We need, today, an irresistible curriculum! This is vital, and a source of much of my concern around the way the curriculum looks at the moment. All sorts of ideas flowed into my mind straight away, whether or not we have the opportunity to build anything on the scale of Alison’s Celtic roundhouse at Wroxham. |The key message is that teachers need to be confident about curriculum design.

In the interests of brevity, I will summarise the rest of the talk in a single paragraph, but that doesn’t mean it was not just as informative and inspiring to those who had met together: Alison discussed the need for a proper dialogue about assessment, something that the CCT has already put into practice in a series of 9 conferences on the subject since an inaugural one at Sheffield Hallam University in May. We needed to learn from each other, because nobody has a system that is really working as perfectly as we would like. For that reason, we need more and more to resist labels for children – this can create a huge sense of optimism (again an excellent clip of two Y6 children discussing their progress helped us see this) and allow learning space that we had not permitted to be there before – as well as for schools. There is a danger in being labelled that we lose optimism or gain complacency. We need, therefore, a degree of professional courage to explain what we are doing and why. We need to trust the evidence, trust our efforts, trust our children, and have a clear understanding of the impact that we are making on the lives of many.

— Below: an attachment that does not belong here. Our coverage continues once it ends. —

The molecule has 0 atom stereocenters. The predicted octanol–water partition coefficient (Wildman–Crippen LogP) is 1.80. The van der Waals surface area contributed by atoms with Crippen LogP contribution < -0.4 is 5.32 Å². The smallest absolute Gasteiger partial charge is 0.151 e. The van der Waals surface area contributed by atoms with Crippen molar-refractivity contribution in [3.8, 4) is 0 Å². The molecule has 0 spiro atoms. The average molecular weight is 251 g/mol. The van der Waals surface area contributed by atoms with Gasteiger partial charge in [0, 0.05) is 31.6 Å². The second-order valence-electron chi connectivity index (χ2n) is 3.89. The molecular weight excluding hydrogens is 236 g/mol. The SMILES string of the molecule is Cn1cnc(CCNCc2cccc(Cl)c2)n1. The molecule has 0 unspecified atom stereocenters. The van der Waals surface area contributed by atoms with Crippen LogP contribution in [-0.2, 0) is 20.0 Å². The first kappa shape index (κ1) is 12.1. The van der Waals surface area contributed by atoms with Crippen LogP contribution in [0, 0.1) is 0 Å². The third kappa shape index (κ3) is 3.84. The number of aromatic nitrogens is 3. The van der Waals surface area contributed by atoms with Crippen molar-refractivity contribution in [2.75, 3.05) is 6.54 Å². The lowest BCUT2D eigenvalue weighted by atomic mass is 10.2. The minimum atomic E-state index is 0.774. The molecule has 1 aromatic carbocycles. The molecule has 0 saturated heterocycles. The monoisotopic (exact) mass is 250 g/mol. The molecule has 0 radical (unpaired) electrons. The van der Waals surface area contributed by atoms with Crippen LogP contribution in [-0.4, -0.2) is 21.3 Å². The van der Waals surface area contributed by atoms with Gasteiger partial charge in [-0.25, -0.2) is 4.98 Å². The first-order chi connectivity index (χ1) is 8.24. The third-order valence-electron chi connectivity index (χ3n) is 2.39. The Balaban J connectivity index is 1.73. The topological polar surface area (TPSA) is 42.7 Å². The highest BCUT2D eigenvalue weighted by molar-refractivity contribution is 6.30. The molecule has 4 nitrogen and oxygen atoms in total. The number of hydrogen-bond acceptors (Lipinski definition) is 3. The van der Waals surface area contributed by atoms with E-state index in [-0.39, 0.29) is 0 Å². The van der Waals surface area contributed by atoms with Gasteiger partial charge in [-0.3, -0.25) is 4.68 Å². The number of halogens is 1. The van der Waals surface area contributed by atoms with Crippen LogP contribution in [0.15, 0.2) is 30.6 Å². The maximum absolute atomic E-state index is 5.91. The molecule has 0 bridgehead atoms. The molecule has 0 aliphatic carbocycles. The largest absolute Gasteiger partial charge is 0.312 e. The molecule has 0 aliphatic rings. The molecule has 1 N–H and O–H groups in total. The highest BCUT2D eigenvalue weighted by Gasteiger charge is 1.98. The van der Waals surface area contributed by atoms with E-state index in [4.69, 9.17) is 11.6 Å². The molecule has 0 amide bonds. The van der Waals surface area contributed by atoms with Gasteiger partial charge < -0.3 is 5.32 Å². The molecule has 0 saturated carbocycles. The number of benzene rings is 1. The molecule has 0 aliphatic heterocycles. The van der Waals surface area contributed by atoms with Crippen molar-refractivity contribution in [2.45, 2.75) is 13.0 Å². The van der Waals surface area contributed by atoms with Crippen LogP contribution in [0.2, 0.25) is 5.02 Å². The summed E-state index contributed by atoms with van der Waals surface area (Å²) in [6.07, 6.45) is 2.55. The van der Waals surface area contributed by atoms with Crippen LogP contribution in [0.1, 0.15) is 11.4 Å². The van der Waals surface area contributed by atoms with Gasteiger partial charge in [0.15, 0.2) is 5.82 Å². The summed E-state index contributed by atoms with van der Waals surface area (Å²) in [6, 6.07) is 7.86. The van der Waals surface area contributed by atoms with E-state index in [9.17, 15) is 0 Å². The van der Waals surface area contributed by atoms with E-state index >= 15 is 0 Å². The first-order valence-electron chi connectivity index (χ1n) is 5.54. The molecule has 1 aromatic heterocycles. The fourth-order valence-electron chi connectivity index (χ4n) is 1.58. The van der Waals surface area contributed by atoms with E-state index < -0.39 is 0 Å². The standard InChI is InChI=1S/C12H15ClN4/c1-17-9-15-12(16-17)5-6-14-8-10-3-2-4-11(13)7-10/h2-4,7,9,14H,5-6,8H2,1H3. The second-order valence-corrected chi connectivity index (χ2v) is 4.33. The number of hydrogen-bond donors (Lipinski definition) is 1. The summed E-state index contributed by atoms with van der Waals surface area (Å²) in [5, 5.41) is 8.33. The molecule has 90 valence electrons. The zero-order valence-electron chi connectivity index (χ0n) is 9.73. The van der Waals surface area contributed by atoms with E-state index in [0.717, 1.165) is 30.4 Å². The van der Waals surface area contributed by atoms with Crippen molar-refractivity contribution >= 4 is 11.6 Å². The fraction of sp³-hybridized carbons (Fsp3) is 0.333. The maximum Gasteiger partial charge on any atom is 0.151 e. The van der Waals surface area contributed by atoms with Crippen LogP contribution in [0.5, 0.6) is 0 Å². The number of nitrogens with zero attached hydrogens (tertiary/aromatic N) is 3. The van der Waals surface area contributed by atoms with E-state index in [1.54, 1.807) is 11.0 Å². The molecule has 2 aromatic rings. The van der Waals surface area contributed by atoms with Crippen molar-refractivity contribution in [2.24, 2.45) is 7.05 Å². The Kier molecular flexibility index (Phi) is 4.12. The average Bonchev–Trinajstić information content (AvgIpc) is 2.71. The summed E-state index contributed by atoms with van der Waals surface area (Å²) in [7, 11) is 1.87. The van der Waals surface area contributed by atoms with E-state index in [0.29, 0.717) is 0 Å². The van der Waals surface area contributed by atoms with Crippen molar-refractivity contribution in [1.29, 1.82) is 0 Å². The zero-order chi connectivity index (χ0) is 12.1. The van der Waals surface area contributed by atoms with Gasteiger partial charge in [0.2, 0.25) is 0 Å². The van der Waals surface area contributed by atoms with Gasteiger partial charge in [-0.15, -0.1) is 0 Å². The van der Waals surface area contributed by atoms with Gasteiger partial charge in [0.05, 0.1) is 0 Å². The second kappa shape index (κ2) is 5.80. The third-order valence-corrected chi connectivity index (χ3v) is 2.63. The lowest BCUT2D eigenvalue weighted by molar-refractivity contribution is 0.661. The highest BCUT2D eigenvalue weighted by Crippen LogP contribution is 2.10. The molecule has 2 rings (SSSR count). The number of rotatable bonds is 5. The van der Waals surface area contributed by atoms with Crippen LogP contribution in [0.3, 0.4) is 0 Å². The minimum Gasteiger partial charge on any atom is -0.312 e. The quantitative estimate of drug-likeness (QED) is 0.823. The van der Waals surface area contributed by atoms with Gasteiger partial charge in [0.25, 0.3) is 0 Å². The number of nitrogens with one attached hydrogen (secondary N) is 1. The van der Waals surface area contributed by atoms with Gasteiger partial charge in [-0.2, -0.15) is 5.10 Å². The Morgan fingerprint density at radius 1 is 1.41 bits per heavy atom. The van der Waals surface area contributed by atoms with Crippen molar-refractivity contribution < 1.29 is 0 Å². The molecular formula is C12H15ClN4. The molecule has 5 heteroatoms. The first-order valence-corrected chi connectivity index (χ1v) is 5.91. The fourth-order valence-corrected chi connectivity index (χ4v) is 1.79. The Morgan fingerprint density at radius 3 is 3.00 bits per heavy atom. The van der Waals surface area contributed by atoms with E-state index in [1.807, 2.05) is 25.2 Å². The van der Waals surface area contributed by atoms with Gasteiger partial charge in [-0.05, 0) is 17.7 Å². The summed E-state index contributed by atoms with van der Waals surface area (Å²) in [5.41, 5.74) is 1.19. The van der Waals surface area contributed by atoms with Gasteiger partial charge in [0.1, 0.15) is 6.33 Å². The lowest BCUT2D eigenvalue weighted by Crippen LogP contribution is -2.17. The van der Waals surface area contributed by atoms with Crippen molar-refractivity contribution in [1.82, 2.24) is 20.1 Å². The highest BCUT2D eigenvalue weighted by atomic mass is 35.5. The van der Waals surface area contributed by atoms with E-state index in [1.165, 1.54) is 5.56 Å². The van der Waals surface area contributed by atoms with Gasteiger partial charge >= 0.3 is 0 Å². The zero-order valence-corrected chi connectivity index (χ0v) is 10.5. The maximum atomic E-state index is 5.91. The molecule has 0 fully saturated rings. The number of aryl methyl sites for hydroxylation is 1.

There are other issues to think about: whether we embrace school membership of the CCT, how we engage with the conferences that the CCT put on, and how we take this forward in Milton Keynes and the surrounding district. I made a few contacts and will be interested to see how it all progresses. I will also look for opportunities to write for the CCT. It is a great and well-planned program that Alison and her team have created, and in that very act, she has created enough trust to fascinate teachers into joining her.

Right now I am off to a morning looking to how the MK school improvement team can help us. It will be interesting to see what rubbed off from last night….



About Huw Humphreys

I am a headteacher by profession, now working as an educational researcher, in the city of Milton Keynes, where I have been since April 2011. My work looks to make education effective for the whole child and keeps a distant relationship with the powers that be and their narrowing approach to education... but most of all I am looking to find out what it means to be both a follower of Jesus Christ and a passionate educator in the midst of an unsettled community. I am also a part time musician, amateur printmaker, part time linguist and lover of history and literature...committed both to freedom to learn and depth of learning for children. The views on this blog are all my own.